Adobe Perpetual License vs Subscription: Why Make the Switch

April 14, 2022

I’m a big fan of Adobe products. I’ve been using them for years, and they just keep getting better and better. But lately, I’ve been wondering about the different types of licenses the company offers: Adobe perpetual license vs subscription. Which one is right for you?

Adobe Perpetual License vs Subscription

Adobe offers two ways to buy its Creative Cloud software: Adobe perpetual license vs subscription.

The main difference between subscription and perpetual licenses is that with subscriptions, you get access to the latest versions, while with perpetual, you own the software for life.

The other main difference is price: a subscription is typically cheaper than buying a perpetual license outright.

Software as a Subscription, Not as a Service

According to the 2016 forecast by Gartner, the worldwide market for Software as a Service (SaaS) is expected to grow at a compound annual growth rate (CAGR) of 19.5%.

Global SaaS spending grew from $13.5 billion in 2011 to $32.8 billion in 2016.

The market for customer relationship management (CRM) software also grew to $9 billion in 2016, at a 16.3% CAGR.

The fastest-growing segments of SaaS are office suites (49.1%), digital content creation (34%), business intelligence apps (27.4%), and enterprise content management (25.9%).

Within the world of software, there are different types of services being offered. While many of these do resemble a pure form of SaaS, others are considered hybrid solutions.

SaaS is defined as a type of software that is typically accessed online through your web browser. The software itself is hosted by a vendor or service provider over the Internet.

Most commonly, software as a service (SaaS) is offered through subscription plans.

The subscription model is one where users pay a monthly fee to use the program instead of buying a perpetual license upfront.

A monthly subscription plan is just a way to pay for your access to a certain piece of software, but it differs from a licensing and delivery method.

Some software developers have switched from selling their programs as a one-time purchase to offering subscriptions. However, the software must still be installed locally and is not hosted online. Therefore, the “S” in “SaaS” should actually be “Software as a Subscription” and not “Software as a Service.”

SaaS Subscription vs Perpetual License

The main difference between SaaS subscriptions and a perpetual license is that with a subscription service, customers pay a monthly fee for software access, whereas with a permanent one, they pay a one-time fee.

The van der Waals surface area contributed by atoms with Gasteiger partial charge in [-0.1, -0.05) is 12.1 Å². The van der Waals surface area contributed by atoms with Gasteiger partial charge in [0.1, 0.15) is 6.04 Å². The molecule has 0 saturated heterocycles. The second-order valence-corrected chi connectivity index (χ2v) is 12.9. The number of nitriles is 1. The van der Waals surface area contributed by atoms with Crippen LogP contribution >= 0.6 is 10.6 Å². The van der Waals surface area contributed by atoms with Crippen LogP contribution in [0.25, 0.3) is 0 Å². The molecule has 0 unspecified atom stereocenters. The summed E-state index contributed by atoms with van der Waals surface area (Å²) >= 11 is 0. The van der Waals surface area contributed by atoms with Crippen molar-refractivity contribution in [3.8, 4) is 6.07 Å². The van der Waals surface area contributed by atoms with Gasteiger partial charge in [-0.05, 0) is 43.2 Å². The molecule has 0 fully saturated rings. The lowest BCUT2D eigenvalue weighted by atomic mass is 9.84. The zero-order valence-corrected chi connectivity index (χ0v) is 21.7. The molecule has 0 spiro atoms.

With a SaaS subscription, customers are charged a recurring fee to maintain access to the product. This allows them to stay up-to-date with software updates and receive customer support.

If customers stop paying their subscription, they will no longer have access to the product. They will also lose access to any ongoing support or software updates.

With a perpetual licensing model, customers can purchase a license for a product and access it forever. But, they will not receive software updates or support after a certain amount of time.

Now let’s take a closer look at the differences between these models.

The subscription-based licensing model is becoming increasingly popular among businesses. This type of pricing can be beneficial for both the customer and the company.

It lets consumers get access to the software they couldn’t afford before, and it allows businesses to focus their resources on developing better products.

Before we go into why subscriptions are becoming more popular, let’s first define what “perpetual” and “subscription” mean.

The Software Subscription Model

With the software subscription model, companies charge their customers a monthly fee or a yearly fee to access their software applications. This cost is significantly lower than the one-time cost of a perpetual license agreement and opens up your applications to more potential customers.

On the other hand, if your customers subscribe for a long time, the revenue you get from them will be more than you would get from a perpetual license. When their subscriptions end, their access will be cut off.

Essentially, customers pay for continual product development, and ongoing support and customer service.

The Perpetual License Model

In the early days of computer software, there was no good way to handle subscriptions, so the software was sold for a one-time fee or a perpetual license.

After paying an initial fee, customers will have unlimited access to the software program.

To keep revenue from dropping, the vendor has to continually release newer versions of their software products. This prompts existing customers to purchase upgrades, effectively selling them the same product again.

Some software companies still sell their products under the traditional, or “perpetual”, licensing method. For some, this is the best option.


There’s no easy answer when it comes to choosing between an Adobe perpetual license vs subscription. It depends on your needs and budget. If you need the latest features and can afford the monthly price, then a subscription might be right for you. But if you’re happy with an older version of Adobe software or want to save some money, then a perpetual license could be the way to go.

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